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4.7 out of 5 stars 37 customer reviews

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Product Details

  • Audio CD (Jan. 14 2008)
  • Number of Discs: 1
  • Label: Warner
  • ASIN: B00000I9KU
  • Other Editions: Audio CD  |  Audio Cassette  |  LP Record
  • Average Customer Review: 4.7 out of 5 stars 37 customer reviews
  • Amazon Bestsellers Rank: #37,819 in Music (See Top 100 in Music)
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1. Split Myself In Two
2. Magic Toy Missing
3. Lost
4. Plateau
5. Aurora Borealis
6. We're Here
7. Climbing
8. New Gods
9. Oh Me
10. Lake Of Fire
11. I'm A Mindless Idiot
12. Whistling Song
13. Teenager(s)
14. I'm Not Here
15. New Gods
16. Lost
17. What To Do
18. 100 Of Nothing
19. Aurora Borealis

Product Description

Product Description

The Meat Puppets classic second album, remastered and pressed on 180 gram vinyl with a playing speed of 45RPM for maximum fidelity. Also includes a digital download card with the full album and seven bonus tracks! Originally released in 1984, this one still blows minds over 25 years later.

The seminal Phoenix trio's self-titled debut is one of the greatest hard-core punk records ever made--but it pissed the punk kids off. Whether it was the Meat Puppets' long hair (in '81!) or their set-opener "The King and I" it was hard to say. Yet they were reviled. Still, they broadened their horizons, mixing up their weird full-on frantic hardcore style with some Tex-Mex, some bluegrass, and a little desert sun. The result? The cultural icon Meat Puppets II, a landmark album that resonates with the acid trails and heat-driven madness of southwest America. (As a whole generation of musicians, from Dinosaur Jr.'s J. Mascis to Nirvana's Kurt Cobain and downwards, can attest.) Curt Kirkwood's dislocated guitar style veers between hillbilly, heavy metal, psychedelic, and the Oak Ridge Boys. His brother's bass sound is endearingly fallible. A wonderful, eccentric record (with seven bonus tracks!). --Everett True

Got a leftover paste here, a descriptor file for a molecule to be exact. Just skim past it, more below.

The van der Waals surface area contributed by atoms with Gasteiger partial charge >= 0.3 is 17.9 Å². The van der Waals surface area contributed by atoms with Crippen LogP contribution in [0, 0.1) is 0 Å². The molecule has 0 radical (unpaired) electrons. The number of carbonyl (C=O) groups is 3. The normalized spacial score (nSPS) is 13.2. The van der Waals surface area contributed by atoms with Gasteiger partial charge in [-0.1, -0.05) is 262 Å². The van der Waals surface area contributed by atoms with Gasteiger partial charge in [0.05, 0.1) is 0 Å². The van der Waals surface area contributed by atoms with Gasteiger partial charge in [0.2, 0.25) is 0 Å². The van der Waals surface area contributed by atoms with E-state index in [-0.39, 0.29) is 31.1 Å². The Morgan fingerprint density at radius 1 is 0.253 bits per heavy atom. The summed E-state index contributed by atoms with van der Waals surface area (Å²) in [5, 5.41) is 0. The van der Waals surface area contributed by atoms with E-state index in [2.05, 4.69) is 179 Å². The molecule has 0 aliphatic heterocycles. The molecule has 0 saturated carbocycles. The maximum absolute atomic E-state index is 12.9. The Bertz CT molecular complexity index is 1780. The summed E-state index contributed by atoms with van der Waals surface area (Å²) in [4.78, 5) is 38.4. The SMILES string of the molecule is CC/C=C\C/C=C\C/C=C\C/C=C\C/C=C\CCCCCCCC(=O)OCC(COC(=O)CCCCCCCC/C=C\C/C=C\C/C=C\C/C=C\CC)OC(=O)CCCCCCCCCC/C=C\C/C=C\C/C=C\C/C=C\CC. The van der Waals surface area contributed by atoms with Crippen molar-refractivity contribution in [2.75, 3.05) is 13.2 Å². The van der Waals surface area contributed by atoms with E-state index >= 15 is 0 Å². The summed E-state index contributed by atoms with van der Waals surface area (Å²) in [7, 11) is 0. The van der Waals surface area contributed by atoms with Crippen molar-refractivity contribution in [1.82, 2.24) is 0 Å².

Customer Reviews

4.7 out of 5 stars
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Top Customer Reviews

Format: Audio CD
Meat Puppets II has become known as the first album ever released where the laid back genre of country music met the intensity of punk music. While some may argue that Jason & The Scorchers did this first, the Meat Puppets' music was more ragged and in the punk tradition than the Scorchers were. This album was largely an underground phenomenon for many years. It was only after Nirvana covered the three best tracks here, "Lake Of Fire", "Plateau", and "Oh, Me" on their Unplugged album, when this album began to get the credit it deserves.
In addition to the tracks already mentioned, other excellent tracks include the more traditional country of "Lost" and "Climbing", the intense tracks "New Gods" and "Split Myself In Two", and the instrumentals, "Aurora Boralis", "I'm A Mindless Idiot", and the killer but short country-punk of "Magic Toy Missing." The album now also contains 7 bonus tracks. However, unlike most bonus tracks, most of these are among the album's finest songs. The instrumental "I'm Not Here" is similar in style to "Magic Toy Missing" while the instrumental version of "New Gods" is more ragged and intense than the original. The slow country of "What To Do" and the chaotic turned somber "Teenager(s)" are also great tracks. One thing to mention is that while the music here is top notch, the vocals on many of the tracks, particularly the bonus tracks, are way off key, which takes a little getting used to if you're a new fan or only know them for Too High To Die. Having said that, there are so many top notch tracks here, it's hard to give this less than 5 stars. Highly recommended.
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Format: Audio CD
First encounter with Meat Puppets was when I heard "Backwater" on the radio several years ago and decided to buy the album but never got around to it. Heard "Plateau" on Nirvana MTV unplugged and didn't think much of it the first time I heard it. Then after listening to the song several times I began to love the guitar outro. I was looking for a change from REM and Nirvana. Nirvana seems to have been influenced by the Meat Puppets. REM sounds a lot different.